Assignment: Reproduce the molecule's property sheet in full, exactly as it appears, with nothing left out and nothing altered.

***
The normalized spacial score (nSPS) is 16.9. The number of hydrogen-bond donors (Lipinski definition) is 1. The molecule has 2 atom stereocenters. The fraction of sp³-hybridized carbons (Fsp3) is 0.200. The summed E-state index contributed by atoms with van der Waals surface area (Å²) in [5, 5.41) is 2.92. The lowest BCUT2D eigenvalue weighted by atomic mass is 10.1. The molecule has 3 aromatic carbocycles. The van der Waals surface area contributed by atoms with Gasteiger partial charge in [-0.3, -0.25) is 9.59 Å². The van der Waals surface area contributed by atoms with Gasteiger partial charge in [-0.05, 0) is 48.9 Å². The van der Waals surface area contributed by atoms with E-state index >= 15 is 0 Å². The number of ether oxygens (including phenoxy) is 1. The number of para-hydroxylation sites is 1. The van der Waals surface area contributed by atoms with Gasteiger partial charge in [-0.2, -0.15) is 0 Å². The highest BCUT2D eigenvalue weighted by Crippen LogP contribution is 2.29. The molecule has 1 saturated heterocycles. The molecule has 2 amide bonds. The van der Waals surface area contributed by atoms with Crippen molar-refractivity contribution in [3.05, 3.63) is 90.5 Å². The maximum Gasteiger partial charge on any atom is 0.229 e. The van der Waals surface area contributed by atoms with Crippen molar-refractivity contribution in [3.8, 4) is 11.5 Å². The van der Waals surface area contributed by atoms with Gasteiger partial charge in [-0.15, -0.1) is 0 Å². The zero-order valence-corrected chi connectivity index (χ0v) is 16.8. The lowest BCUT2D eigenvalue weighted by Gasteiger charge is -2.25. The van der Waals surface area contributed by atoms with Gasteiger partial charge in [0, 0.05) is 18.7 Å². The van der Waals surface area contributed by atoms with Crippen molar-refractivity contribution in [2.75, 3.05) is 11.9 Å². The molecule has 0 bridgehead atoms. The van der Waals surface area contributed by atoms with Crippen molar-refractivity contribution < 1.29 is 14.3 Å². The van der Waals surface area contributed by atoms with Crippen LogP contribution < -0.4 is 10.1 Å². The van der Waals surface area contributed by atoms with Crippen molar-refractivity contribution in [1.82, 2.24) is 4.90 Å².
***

The normalized spacial score (nSPS) is 16.9. The number of hydrogen-bond donors (Lipinski definition) is 1. The molecule has 2 atom stereocenters. The fraction of sp³-hybridized carbons (Fsp3) is 0.200. The summed E-state index contributed by atoms with van der Waals surface area (Å²) in [5, 5.41) is 2.92. The lowest BCUT2D eigenvalue weighted by atomic mass is 10.1. The molecule has 3 aromatic carbocycles. The van der Waals surface area contributed by atoms with Gasteiger partial charge in [-0.3, -0.25) is 9.59 Å². The van der Waals surface area contributed by atoms with Gasteiger partial charge in [-0.05, 0) is 48.9 Å². The van der Waals surface area contributed by atoms with E-state index >= 15 is 0 Å². The number of ether oxygens (including phenoxy) is 1. The number of para-hydroxylation sites is 1. The van der Waals surface area contributed by atoms with Gasteiger partial charge in [-0.2, -0.15) is 0 Å². The highest BCUT2D eigenvalue weighted by Crippen LogP contribution is 2.29. The molecule has 1 saturated heterocycles. The molecule has 2 amide bonds. The van der Waals surface area contributed by atoms with Crippen molar-refractivity contribution in [3.05, 3.63) is 90.5 Å². The maximum Gasteiger partial charge on any atom is 0.229 e. The van der Waals surface area contributed by atoms with Crippen molar-refractivity contribution in [3.8, 4) is 11.5 Å². The van der Waals surface area contributed by atoms with Gasteiger partial charge in [-0.15, -0.1) is 0 Å². The zero-order valence-corrected chi connectivity index (χ0v) is 16.8. The lowest BCUT2D eigenvalue weighted by Gasteiger charge is -2.25. The van der Waals surface area contributed by atoms with Gasteiger partial charge in [0, 0.05) is 18.7 Å². The van der Waals surface area contributed by atoms with Crippen molar-refractivity contribution in [2.75, 3.05) is 11.9 Å². The molecule has 0 bridgehead atoms. The van der Waals surface area contributed by atoms with Crippen molar-refractivity contribution < 1.29 is 14.3 Å². The van der Waals surface area contributed by atoms with Crippen LogP contribution < -0.4 is 10.1 Å². The van der Waals surface area contributed by atoms with Crippen molar-refractivity contribution in [1.82, 2.24) is 4.90 Å².